This book begins like a novel: ‘A woman attends a funeral. The coffin is lowered into the grave. A man approaches her and says: “He was not your father.” ’ But the reader’s expectation of continuous narrative is excited only to be disrupted; Eric Rhode prefers to work in discrete sections of speculation, each independently, often curiously titled – ‘Father into Foetus’, ‘Eyes Pregnant with a Mother’s Babies’. This method of organisation is reminiscent of the collections of brief, aphoristic essays by Theodor Adorno, although Eric Rhode’s intellectual method is rather less rigorous than Adorno’s. Rhode’s speculation centres on work as a psychiatrist in a puerperal breakdown unit – that is, a place where women are sent who have gone mad in connection with the process of childbirth. However, his scope extends far beyond the specificity of his book’s title.
It is a favourite saying among women of my type that if men could have babies, then abortion would be as readily available as light ale. Nevertheless, it is in just this physical difference that the whole opposition of the sexes lies. If men could have babies, they would cease to be men as such. They would become the ‘other’. They would become magical objects of strangeness, veneration, obloquy, awe, disregard and oppression, recipients of all the effects of the syndrome of holy terror. I wonder if it has occurred to Eric Rhode that, but for a chance division of cells while he was an undirected foetus, he, too, might have had babies. Certainly he seems to imply that parturition is not a function of the psychiatric profession itself: ‘Psychiatrists talk about a mental unhingeing round about the seventh month: is this true? We need more evidence, especially from the pregnant delegates themselves.’ So there aren’t any women psychiatrists around who can supply the necessary?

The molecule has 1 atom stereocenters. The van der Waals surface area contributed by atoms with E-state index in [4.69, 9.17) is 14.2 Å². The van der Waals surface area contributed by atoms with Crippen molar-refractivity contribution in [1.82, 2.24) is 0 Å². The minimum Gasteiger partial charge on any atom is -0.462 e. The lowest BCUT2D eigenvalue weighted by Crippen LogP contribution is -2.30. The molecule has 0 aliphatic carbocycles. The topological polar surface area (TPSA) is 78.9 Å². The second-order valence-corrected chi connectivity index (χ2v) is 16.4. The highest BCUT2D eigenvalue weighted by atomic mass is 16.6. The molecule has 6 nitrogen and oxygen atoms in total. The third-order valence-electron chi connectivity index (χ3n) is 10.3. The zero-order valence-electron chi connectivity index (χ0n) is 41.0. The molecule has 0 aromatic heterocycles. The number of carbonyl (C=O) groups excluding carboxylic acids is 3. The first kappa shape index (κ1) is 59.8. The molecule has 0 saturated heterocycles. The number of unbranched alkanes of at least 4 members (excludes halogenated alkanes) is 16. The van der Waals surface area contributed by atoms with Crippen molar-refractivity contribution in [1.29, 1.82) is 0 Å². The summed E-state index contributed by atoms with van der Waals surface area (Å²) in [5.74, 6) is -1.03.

Don’t think I don’t realise that Rhode doesn’t mean this. It is only the sloppy way he has phrased it. Yet the question need not have remained rhetorical. Even if he does not know any psychiatrists who have been pregnant, if that is possible, then his list of acknowledgments includes known mothers who could have told him. Semantic sloppiness usually goes hand in hand with mental sloppiness. For example, is it just some psychiatrists or all psychiatrists who claim that women become ‘unhinged’ – whatever that means – in late pregnancy? If it is the opinion of the entire profession, as he implies, how was it arrived at – by a postal ballot or by a show of hands? Rhodes is not fond of footnotes, on the whole. Nor, I suspect, of empiricism. On the other hand, he has far more female intuition than I do.
It occurs to me, thinking about this wayward, infuriating book with its shining flashes of metaphysics, its linguistic imprecision, its mass of references (Blake, Kierkegaard, Shakespeare, Giorgione, Walter Benjamin, and more, and more) how deeply psychoanalysis is concerned with culture. Not only broadly, with culture as opposed to nature, but with culture in its narrowest sense – that is, high bourgeois culture. Easel painting, symphonic music, literature. As if Freud had condemned the entire profession to the taste of a cultivated Viennese at the turn of the century.
Rhode is prepared to advance pure cultural product as the sacred book of the Freudian calling. By page three, he is already talking about ‘a Greek play often read as psychoanalytic holy writ, Sophocles’s Oedipus the King’. But he does not think of Oedipus the King as a cultural product, with the specific conditions of the time and place of its composition mediating its universality. Nor does he treat the play as if Sophocles had dreamed it. Rather, he seems to think of the Oedipus family as though they were real people with real problems, an approach similar to that of the literary criticism of A.C. Bradley. He talks about the Hamlets the same way; they might even be patients, although he does not pause to entertain the Bradleian-style gloss I’ve always put on the play myself: that it only makes sense if Hamlet is really the son of Claudius and not of ‘Hamlet’s Father’ at all.